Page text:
With the final primaries playing out on Tuesday, a look back at the primary season for 2022 reveals an unusual strategy by the incumbent party: Various Democratic groups have collectively spent at least $53 million to boost Republican candidates that the Left considers “far-right,” including those who are supportive of President Donald Trump.
The New York Post reports that the strategy spanned nine states, and saw the Democrats spend 30 times as much money as the GOP itself. The working theory is that Democrats, facing the likely possibility of losing the midterms due to the usual historical trend that disfavors the party in power, are propping up such conservative candidates as their rivals since they will allegedly be easier to defeat in the general election.
Democrats ultimately spent money to increase the profiles of conservative candidates in 13 different races throughout the nine states of California, Colorado, Illinois, Maryland, Michigan, Nevada, New Hampshire, Pennsylvania and Virginia. The bulk of the spending went to television ads promoting the candidates in question, often highlighting their support for President Trump, their pledges to crack down on voter fraud, and their support for the pro-life movement.
Among the most prominent examples of conservatives backed by the Democrats who went on to win their nominations are gubernatorial nominees Darren Bailey in Illinois, Dan Cox in Maryland, and Doug Mastriano in Pennsylvania. Perhaps the biggest example is John Gibbs, the Republican nominee for the 3rd congressional district of Michigan, who ultimately defeated incumbent Congressman Peter Meijer (R-Mich.); Meijer was one of the 10 Republicans in the House of Representatives who voted in favor of the second impeachment of President Trump. In all four of these cases, the candidates had also been endorsed by Trump ahead of their primaries.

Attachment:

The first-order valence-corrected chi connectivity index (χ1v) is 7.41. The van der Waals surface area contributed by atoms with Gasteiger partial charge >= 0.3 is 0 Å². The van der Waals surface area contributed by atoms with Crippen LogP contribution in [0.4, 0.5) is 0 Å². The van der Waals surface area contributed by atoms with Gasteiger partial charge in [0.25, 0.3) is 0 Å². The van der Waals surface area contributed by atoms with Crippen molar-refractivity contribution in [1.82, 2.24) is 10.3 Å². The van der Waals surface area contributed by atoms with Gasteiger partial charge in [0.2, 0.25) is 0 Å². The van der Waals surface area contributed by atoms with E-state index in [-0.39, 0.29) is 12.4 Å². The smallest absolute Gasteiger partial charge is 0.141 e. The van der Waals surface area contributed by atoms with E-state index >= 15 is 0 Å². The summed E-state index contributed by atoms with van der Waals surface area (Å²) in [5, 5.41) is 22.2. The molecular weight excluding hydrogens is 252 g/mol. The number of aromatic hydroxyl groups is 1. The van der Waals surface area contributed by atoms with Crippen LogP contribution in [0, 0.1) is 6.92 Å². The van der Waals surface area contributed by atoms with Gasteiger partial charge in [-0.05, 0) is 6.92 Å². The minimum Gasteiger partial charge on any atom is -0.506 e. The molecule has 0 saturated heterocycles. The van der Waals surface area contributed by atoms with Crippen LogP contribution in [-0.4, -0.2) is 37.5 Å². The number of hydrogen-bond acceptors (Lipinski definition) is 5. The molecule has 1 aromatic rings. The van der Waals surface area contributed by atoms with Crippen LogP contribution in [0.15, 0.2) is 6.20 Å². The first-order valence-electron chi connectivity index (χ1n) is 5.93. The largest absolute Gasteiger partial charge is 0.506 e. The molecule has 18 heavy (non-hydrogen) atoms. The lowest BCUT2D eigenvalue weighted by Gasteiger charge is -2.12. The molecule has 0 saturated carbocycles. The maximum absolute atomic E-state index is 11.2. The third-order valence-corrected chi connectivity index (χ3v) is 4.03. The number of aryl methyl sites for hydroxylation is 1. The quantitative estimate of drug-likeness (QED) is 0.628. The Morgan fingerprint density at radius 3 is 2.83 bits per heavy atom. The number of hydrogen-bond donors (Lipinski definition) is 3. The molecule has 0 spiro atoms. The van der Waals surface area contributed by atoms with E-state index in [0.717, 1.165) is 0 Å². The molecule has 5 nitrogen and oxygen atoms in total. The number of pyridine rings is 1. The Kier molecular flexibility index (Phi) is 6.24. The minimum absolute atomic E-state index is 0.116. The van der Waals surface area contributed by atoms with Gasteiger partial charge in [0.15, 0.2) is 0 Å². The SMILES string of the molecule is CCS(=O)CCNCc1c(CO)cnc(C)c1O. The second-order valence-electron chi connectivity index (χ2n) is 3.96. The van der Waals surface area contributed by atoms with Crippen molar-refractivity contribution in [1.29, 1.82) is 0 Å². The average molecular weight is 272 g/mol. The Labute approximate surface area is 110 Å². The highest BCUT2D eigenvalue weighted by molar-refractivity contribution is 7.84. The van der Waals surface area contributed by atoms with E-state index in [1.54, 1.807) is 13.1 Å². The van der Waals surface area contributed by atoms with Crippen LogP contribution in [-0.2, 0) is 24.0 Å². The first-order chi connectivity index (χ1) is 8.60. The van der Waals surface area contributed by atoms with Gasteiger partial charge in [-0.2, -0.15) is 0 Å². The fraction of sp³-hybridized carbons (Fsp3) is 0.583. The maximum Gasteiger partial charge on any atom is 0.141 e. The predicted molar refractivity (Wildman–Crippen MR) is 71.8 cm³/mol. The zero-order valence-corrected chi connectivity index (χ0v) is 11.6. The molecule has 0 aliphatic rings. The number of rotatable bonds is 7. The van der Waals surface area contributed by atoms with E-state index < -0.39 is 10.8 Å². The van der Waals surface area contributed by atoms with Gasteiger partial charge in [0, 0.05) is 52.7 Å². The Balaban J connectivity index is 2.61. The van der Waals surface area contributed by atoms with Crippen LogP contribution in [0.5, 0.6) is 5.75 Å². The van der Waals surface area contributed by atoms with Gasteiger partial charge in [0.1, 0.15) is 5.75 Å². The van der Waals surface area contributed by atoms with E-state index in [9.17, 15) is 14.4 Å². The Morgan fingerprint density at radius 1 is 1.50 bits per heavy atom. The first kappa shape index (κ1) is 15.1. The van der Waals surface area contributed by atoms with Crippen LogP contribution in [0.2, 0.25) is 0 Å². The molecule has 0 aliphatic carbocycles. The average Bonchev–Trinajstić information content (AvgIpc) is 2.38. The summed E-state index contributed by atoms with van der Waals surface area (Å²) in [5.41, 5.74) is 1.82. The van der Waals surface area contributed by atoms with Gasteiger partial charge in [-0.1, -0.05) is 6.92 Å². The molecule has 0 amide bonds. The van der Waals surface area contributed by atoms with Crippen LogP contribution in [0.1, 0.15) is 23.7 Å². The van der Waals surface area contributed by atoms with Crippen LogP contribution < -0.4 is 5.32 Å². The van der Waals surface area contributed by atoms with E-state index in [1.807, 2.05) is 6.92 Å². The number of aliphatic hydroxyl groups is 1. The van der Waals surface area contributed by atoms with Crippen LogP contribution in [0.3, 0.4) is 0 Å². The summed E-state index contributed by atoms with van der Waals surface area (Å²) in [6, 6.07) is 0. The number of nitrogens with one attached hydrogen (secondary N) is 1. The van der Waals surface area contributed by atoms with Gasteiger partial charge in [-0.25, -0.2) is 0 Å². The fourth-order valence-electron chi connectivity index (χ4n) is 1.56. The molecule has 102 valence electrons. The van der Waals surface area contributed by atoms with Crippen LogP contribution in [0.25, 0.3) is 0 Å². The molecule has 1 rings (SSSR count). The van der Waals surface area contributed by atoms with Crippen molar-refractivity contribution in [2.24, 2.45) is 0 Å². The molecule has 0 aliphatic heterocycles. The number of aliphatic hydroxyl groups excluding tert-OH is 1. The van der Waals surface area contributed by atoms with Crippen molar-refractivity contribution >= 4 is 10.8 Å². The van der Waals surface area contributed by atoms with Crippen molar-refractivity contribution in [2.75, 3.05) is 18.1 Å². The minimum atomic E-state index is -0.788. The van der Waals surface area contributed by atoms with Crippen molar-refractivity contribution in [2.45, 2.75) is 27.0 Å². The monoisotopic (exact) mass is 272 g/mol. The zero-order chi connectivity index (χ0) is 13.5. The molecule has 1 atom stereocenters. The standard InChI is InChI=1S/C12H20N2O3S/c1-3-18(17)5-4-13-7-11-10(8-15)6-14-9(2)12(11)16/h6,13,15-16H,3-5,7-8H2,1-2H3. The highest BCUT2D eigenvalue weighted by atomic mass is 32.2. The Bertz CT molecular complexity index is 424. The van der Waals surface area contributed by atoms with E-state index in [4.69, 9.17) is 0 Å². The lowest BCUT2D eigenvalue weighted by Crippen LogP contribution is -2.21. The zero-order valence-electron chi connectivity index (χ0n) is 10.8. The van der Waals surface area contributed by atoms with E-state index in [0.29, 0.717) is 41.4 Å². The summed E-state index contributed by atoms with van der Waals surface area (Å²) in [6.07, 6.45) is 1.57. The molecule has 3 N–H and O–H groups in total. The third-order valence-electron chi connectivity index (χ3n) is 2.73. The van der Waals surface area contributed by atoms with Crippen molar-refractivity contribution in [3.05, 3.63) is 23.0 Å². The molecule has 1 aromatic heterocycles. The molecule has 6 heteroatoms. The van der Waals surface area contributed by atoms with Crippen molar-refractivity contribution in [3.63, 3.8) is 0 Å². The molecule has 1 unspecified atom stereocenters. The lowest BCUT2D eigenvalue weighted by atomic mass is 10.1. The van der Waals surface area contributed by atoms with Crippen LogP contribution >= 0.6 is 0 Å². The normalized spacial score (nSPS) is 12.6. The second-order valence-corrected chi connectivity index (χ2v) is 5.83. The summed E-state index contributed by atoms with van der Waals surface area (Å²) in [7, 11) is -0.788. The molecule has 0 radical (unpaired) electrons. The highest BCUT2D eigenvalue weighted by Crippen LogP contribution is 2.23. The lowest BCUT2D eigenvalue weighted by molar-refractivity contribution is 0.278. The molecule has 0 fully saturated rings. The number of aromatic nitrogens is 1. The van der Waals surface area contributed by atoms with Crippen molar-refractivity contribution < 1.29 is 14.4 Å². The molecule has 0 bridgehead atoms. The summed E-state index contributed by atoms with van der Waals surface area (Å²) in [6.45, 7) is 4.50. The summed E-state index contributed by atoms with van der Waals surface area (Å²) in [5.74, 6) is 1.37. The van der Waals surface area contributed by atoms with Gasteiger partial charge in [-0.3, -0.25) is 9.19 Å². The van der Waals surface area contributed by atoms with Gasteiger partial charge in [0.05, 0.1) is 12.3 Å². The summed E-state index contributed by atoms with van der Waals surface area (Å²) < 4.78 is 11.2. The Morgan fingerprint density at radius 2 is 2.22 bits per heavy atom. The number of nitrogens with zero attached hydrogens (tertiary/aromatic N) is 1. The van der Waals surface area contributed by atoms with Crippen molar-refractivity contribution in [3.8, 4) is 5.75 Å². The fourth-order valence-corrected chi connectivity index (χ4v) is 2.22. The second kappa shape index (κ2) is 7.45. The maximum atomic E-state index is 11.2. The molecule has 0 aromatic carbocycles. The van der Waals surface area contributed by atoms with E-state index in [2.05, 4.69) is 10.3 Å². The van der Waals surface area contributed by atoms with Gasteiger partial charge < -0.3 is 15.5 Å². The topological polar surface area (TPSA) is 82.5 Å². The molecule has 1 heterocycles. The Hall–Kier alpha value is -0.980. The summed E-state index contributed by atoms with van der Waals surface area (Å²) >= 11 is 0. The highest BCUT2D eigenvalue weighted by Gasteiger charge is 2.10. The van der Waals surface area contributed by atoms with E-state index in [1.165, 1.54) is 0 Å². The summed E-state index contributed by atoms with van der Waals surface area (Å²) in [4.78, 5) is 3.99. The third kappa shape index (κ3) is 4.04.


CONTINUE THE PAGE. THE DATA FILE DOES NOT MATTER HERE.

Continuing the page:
However, some on the Left have criticized this strategy due to the gamble that is being taken since the Republicans could still end up winning, especially with the midterm environment giving a natural edge to Republican candidates. A USA Today op-ed shortly after Gibbs won his Michigan primary declared that Democrats “should hang their heads in shame” over their support for Gibbs. Congressman Dean Phillips (D-Minn.), slammed the strategy as “dishonorable,” “dangerous,” and “just damn wrong.”
The final three regular primaries are being held Tuesday night in the Northeastern states of New Hampshire, Rhode Island, and Delaware. The most widely-watched state will be New Hampshire, which features a crowded Republican primary field vying to take on incumbent Senator Maggie Hassan (D-N.H.). In addition, both of the state’s congressional districts also have large Republican fields, and both seats are seen as possible tossups in November.
After Tuesday’s primaries, the only other state left is Louisiana, which holds its primaries on the same day as the general election, November 8th. Runoffs for Louisiana’s primaries, which are a blanket system with the top two candidates advancing regardless of party, will take place on December 10th, concluding the election cycle of 2022.